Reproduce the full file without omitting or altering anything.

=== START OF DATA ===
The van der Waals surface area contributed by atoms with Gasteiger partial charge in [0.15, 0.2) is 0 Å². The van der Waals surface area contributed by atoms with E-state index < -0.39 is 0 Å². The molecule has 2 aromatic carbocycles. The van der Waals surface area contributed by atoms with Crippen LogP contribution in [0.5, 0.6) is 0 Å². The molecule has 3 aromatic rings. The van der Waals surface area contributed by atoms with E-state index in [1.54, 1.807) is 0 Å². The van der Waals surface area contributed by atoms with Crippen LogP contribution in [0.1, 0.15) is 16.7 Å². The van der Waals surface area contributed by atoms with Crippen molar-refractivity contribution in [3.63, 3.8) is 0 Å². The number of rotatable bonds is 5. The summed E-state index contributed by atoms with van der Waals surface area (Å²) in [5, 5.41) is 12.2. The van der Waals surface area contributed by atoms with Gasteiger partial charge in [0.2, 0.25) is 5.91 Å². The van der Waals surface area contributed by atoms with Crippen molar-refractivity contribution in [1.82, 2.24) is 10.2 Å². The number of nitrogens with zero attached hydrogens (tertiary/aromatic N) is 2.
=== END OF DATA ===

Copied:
The van der Waals surface area contributed by atoms with Gasteiger partial charge in [0.15, 0.2) is 0 Å². The van der Waals surface area contributed by atoms with E-state index < -0.39 is 0 Å². The molecule has 2 aromatic carbocycles. The van der Waals surface area contributed by atoms with Crippen LogP contribution in [0.5, 0.6) is 0 Å². The molecule has 3 aromatic rings. The van der Waals surface area contributed by atoms with E-state index in [1.54, 1.807) is 0 Å². The van der Waals surface area contributed by atoms with Crippen LogP contribution in [0.1, 0.15) is 16.7 Å². The van der Waals surface area contributed by atoms with Crippen molar-refractivity contribution in [3.63, 3.8) is 0 Å². The number of rotatable bonds is 5. The summed E-state index contributed by atoms with van der Waals surface area (Å²) in [5, 5.41) is 12.2. The van der Waals surface area contributed by atoms with Gasteiger partial charge in [0.2, 0.25) is 5.91 Å². The van der Waals surface area contributed by atoms with Crippen molar-refractivity contribution in [1.82, 2.24) is 10.2 Å². The number of nitrogens with zero attached hydrogens (tertiary/aromatic N) is 2.